Applying the Color9. After the piece has been fastened to the board, and the flower is stamped thereon, you may begin the painting. Take first a Forget-me-not. Commence with pencil No. 3. Take upon the brush all it will hold of cerulean blue, mixed with white lake, lay this upon the point which you are to place the flower, and with the brush press it out by rolling the brush from the center to the outline of the petal of the flower, in such quantities as to show a rolled edge, (resembling the embroidery), leaving the center with but little of the paint. With the same brush, or point of the pen, (after cleaning with naptha), touch the center with a small particle of chrome yellow, (about the size of a pin head). Now, with the needle, lay on the stems, using green. In doing this, cover the whole of the needle with the color, and lay on the velvet full length, drawing it over the outline, and rolling in the fingers as you move it. This is also used in making flat grasses and leaves. In painting the daisy a pen is used. Place the paint first upon a palette knife, and then take it off from the knife with the pen, which will be found much more convenient, being particular to get the point full of the color by laying the pen sideways when taking it up, (using flake white), press to the outside of the flower, and by bearing heavy enough you will find it carries the color to the outline of the petal in rolls, leaving the center almost void of color. The instrument used for this should be very elastic, and one not easily broken by bending. After you have gone over each petal, dot the center, by using No. 3 brush, with chrome yellow and burnt sienna, mixed, using enough of the color to fit the space of pistil.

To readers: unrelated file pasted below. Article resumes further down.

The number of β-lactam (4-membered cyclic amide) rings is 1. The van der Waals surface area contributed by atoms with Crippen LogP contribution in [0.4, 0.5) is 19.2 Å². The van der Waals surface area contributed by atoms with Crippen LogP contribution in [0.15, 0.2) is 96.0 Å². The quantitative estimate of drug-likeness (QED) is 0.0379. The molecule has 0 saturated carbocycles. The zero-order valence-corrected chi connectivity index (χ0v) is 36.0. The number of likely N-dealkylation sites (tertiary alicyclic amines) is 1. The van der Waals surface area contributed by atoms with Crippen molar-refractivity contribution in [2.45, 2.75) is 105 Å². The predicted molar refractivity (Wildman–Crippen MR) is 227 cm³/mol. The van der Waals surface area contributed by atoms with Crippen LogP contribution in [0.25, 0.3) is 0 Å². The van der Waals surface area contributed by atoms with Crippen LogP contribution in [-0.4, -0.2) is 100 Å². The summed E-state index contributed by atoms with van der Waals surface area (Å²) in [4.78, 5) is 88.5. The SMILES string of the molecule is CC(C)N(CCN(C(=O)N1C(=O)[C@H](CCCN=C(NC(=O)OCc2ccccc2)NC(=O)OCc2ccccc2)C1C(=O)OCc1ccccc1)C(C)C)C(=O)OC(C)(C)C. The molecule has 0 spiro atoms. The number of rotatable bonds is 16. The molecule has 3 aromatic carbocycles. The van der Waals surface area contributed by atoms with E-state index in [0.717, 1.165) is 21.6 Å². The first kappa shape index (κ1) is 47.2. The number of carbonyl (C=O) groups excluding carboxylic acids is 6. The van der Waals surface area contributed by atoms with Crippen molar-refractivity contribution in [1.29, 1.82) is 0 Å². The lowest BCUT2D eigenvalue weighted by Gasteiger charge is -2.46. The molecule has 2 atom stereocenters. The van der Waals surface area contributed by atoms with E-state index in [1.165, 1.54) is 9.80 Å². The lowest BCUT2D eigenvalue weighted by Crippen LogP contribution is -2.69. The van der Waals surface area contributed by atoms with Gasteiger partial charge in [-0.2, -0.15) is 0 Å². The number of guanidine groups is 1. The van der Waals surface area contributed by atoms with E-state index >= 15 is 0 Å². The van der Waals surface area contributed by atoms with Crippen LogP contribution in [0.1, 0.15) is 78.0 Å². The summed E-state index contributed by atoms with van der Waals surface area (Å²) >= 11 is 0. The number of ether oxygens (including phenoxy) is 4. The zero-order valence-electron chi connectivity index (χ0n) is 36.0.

In painting the Poppy, use No. 7 brush for outside petals, and No. 5 for inside, or smaller ones. Press as before directed upon the brush, and turning it at the same time toward the outline, pressing the paint to the margin of the petal, and leaving it there in a roll, with the center of the petal as before mentioned. This being done, take brush No. 3, and with chrome yellow place in the pistil and stamens (commonly called the "heart"). For other flowers, follow instructions as previously laid down.

The outlines of flowers are made with brush No. 3, and the pen. The needle is again employed for drawing in the veins, using for this light green, and apply as heretofore directed, by covering with the color, and draw full length over the outlines endwise.

In making autumn leaves, take No. 5 brush, using for this vermilion, chrome yellow and burnt sienna, and sometimes a little green. For durability, this painting will compare favorably with any other method.

N. B. - When the opaque mixture is used no previous preparation or coating of any kind is necessary. The colors will not spread, run or stain silk or velvet of the most delicate shade or tint, beyond the outline.

Use the opaque mixer, to thin the paint to its proper consistency before applying, using no oils, turpentine, or dryer of any kind with the mixer, as it is of itself a sufficient dryer.

If your silk or material painted shows a dampness beyond the line of color, let it remain until the coler dries, and it will all evaporate dry, leaving no stain whatever on the material, placing the paint beautifully in rolls, to imitate what it is intended to, Kensington embroidery.

Kensington Painting 88